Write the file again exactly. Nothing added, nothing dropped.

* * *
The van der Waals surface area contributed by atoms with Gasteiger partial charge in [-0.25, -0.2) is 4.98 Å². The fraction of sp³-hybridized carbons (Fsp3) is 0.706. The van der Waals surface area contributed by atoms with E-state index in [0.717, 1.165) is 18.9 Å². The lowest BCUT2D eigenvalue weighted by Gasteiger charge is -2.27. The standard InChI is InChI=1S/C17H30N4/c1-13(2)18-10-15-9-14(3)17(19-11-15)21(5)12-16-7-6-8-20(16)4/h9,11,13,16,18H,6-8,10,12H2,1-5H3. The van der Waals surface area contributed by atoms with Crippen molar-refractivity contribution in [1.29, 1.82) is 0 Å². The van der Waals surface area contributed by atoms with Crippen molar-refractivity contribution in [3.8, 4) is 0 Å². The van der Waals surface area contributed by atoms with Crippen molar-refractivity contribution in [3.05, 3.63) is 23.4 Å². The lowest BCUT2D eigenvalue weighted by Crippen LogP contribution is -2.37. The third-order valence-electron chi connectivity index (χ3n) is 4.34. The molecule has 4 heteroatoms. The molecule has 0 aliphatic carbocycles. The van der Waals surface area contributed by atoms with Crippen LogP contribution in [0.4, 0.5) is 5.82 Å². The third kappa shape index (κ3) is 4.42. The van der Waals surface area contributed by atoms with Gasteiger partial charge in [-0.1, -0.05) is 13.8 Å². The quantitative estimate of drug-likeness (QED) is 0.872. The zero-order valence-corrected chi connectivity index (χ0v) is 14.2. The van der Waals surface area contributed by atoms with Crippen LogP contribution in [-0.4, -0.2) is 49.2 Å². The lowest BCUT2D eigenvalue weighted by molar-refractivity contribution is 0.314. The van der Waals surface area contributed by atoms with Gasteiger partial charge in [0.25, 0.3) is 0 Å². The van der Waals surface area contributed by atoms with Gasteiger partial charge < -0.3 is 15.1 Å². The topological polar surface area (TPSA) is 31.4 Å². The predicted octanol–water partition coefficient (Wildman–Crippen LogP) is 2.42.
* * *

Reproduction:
The van der Waals surface area contributed by atoms with Gasteiger partial charge in [-0.25, -0.2) is 4.98 Å². The fraction of sp³-hybridized carbons (Fsp3) is 0.706. The van der Waals surface area contributed by atoms with E-state index in [0.717, 1.165) is 18.9 Å². The lowest BCUT2D eigenvalue weighted by Gasteiger charge is -2.27. The standard InChI is InChI=1S/C17H30N4/c1-13(2)18-10-15-9-14(3)17(19-11-15)21(5)12-16-7-6-8-20(16)4/h9,11,13,16,18H,6-8,10,12H2,1-5H3. The van der Waals surface area contributed by atoms with Crippen molar-refractivity contribution in [1.29, 1.82) is 0 Å². The van der Waals surface area contributed by atoms with Crippen molar-refractivity contribution in [3.8, 4) is 0 Å². The van der Waals surface area contributed by atoms with Crippen molar-refractivity contribution in [3.05, 3.63) is 23.4 Å². The lowest BCUT2D eigenvalue weighted by Crippen LogP contribution is -2.37. The third-order valence-electron chi connectivity index (χ3n) is 4.34. The molecule has 4 heteroatoms. The molecule has 0 aliphatic carbocycles. The van der Waals surface area contributed by atoms with Crippen LogP contribution in [0.4, 0.5) is 5.82 Å². The third kappa shape index (κ3) is 4.42. The van der Waals surface area contributed by atoms with Gasteiger partial charge in [-0.1, -0.05) is 13.8 Å². The quantitative estimate of drug-likeness (QED) is 0.872. The zero-order valence-corrected chi connectivity index (χ0v) is 14.2. The van der Waals surface area contributed by atoms with Crippen LogP contribution in [-0.4, -0.2) is 49.2 Å². The lowest BCUT2D eigenvalue weighted by molar-refractivity contribution is 0.314. The van der Waals surface area contributed by atoms with Gasteiger partial charge in [0.25, 0.3) is 0 Å². The van der Waals surface area contributed by atoms with Gasteiger partial charge < -0.3 is 15.1 Å². The topological polar surface area (TPSA) is 31.4 Å². The predicted octanol–water partition coefficient (Wildman–Crippen LogP) is 2.42.